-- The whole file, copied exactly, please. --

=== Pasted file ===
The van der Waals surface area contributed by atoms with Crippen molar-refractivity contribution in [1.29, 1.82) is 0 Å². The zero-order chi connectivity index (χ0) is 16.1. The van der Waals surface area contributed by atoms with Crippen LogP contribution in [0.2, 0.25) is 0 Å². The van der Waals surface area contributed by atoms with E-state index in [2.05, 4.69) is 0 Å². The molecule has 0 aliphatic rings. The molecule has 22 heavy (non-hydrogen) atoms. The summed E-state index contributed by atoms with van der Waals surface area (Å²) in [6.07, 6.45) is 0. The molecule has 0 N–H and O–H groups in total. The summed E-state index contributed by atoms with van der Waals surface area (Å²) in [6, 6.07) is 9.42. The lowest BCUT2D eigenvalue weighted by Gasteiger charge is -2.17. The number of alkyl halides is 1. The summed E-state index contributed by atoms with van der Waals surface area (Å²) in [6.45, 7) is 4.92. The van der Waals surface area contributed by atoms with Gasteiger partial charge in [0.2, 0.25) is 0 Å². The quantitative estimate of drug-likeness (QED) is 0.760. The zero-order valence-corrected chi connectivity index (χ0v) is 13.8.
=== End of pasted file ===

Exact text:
The van der Waals surface area contributed by atoms with Crippen molar-refractivity contribution in [1.29, 1.82) is 0 Å². The zero-order chi connectivity index (χ0) is 16.1. The van der Waals surface area contributed by atoms with Crippen LogP contribution in [0.2, 0.25) is 0 Å². The van der Waals surface area contributed by atoms with E-state index in [2.05, 4.69) is 0 Å². The molecule has 0 aliphatic rings. The molecule has 22 heavy (non-hydrogen) atoms. The summed E-state index contributed by atoms with van der Waals surface area (Å²) in [6.07, 6.45) is 0. The molecule has 0 N–H and O–H groups in total. The summed E-state index contributed by atoms with van der Waals surface area (Å²) in [6, 6.07) is 9.42. The lowest BCUT2D eigenvalue weighted by Gasteiger charge is -2.17. The number of alkyl halides is 1. The summed E-state index contributed by atoms with van der Waals surface area (Å²) in [6.45, 7) is 4.92. The van der Waals surface area contributed by atoms with Gasteiger partial charge in [0.2, 0.25) is 0 Å². The quantitative estimate of drug-likeness (QED) is 0.760. The zero-order valence-corrected chi connectivity index (χ0v) is 13.8.